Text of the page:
David Byers, Salmon Arm Salvation Army community services manager, sits in the Lighthouse Emergency Shelter men’s sleeping quarters. The shelter opened on Nov. 1. (Martha Wickett/Salmon Arm Observer)

David Byers, Salmon Arm Salvation Army community services manager, sits in the Lighthouse Emergency Shelter men’s sleeping quarters. The shelter opened on Nov. 1. (Martha Wickett/Salmon Arm Observer)

Shuswap shelters committed to providing help even during pandemic

Lighthouse Emergency Shelter looks at increasing the number of months it’s open

Salmon Arm’s emergency shelters continue to provide shelter in the face of COVID-19.

At the Lighthouse Emergency Shelter run by the Salvation Army, community services director David Byers said plans are to keep the shelter open until March 31, as usual.

The hope for the future is to keep the shelter running for a greater portion of the year.

“I know we’re in talks with B.C. Housing and Salvation Army to see if that’s possible to keep open but at this point in time we don’t have any decisions made because it’s not just our decision; it’s partly B.C. Housing and partially Salvation Army’s so we’ll just have to see how things play out over the next two weeks.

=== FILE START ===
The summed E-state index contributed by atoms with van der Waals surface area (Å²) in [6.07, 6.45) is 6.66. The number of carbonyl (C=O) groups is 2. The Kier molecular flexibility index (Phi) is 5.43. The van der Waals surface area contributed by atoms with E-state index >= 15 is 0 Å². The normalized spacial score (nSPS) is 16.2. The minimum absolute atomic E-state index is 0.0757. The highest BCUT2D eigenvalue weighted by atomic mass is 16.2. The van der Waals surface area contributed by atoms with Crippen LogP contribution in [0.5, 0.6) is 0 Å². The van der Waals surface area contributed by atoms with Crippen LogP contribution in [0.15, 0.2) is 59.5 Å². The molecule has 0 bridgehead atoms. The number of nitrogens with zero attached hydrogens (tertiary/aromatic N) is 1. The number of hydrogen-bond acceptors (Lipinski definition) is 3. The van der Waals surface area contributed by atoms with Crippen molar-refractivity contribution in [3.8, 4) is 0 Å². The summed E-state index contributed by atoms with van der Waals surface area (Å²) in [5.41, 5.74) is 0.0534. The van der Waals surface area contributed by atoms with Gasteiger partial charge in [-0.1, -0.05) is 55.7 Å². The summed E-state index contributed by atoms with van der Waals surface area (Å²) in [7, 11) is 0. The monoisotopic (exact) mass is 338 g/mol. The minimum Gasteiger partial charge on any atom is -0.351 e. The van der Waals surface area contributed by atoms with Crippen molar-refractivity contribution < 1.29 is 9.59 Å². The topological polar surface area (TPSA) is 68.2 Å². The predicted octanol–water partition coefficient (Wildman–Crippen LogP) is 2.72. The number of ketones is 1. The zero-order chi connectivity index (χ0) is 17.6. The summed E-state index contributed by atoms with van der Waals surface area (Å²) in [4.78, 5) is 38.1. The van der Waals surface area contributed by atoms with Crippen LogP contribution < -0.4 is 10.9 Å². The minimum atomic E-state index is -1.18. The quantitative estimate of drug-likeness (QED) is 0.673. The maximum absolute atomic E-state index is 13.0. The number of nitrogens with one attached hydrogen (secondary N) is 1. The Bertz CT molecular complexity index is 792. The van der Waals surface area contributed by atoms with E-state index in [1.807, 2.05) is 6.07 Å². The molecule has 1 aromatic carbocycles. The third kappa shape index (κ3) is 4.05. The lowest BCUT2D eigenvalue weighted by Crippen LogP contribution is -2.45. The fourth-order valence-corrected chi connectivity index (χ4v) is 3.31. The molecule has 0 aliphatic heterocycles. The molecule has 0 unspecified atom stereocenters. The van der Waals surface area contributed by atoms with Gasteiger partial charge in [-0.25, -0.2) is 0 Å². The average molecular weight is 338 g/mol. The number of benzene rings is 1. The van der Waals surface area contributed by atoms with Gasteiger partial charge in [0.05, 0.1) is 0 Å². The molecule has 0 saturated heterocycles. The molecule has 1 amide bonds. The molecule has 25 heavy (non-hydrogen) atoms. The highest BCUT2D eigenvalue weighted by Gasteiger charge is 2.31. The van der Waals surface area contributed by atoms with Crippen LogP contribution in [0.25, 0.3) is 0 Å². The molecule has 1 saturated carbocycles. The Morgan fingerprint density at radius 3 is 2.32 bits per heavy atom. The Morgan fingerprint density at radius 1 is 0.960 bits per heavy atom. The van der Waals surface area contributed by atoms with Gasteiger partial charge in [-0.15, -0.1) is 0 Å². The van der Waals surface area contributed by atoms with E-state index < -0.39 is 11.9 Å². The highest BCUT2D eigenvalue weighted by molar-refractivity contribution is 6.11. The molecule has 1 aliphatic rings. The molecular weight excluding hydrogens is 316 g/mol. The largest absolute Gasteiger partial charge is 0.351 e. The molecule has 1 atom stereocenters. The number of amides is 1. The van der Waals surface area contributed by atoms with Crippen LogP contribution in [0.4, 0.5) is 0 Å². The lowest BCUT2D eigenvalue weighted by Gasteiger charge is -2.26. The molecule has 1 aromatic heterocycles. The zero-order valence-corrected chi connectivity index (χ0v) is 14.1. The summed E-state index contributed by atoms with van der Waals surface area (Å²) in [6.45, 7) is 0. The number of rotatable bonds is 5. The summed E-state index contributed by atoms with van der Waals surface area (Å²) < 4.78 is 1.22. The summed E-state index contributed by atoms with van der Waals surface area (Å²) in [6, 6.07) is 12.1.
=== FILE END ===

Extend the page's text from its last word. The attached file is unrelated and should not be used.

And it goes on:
“At this point and time we are going to do our best to meet the needs of the community.”

The 16-bed shelter, which adjoins the Salvation Army Food Bank, is located at 441 Third St. SW.

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The SAFE Society, which runs the Salmon Arm Women’s Shelter, continues to welcome woman and children fleeing abuse.

Executive director Jane Shirley said the plan for the transition house includes restrictions, social distancing and self isolation.

“The Transition House services continue with special parameters and strict precautions that are in place to ensure that staff and families at the Transition House are protected as much as possible. Currently there is no public access with no donation drop offs or ‘free public shopping’ days. Things change daily but SAFE is following recommendations from BC Housing, Ministry of Health and other authorities as it impacts those who use our services.”

She said all other programs continue to offer virtual support only, so the Stopping the Violence and PEACE program offices are closed to the public.

Families are being asked to restrict contact and to stay within the shelter if at all possible.



marthawickett@saobserver.net

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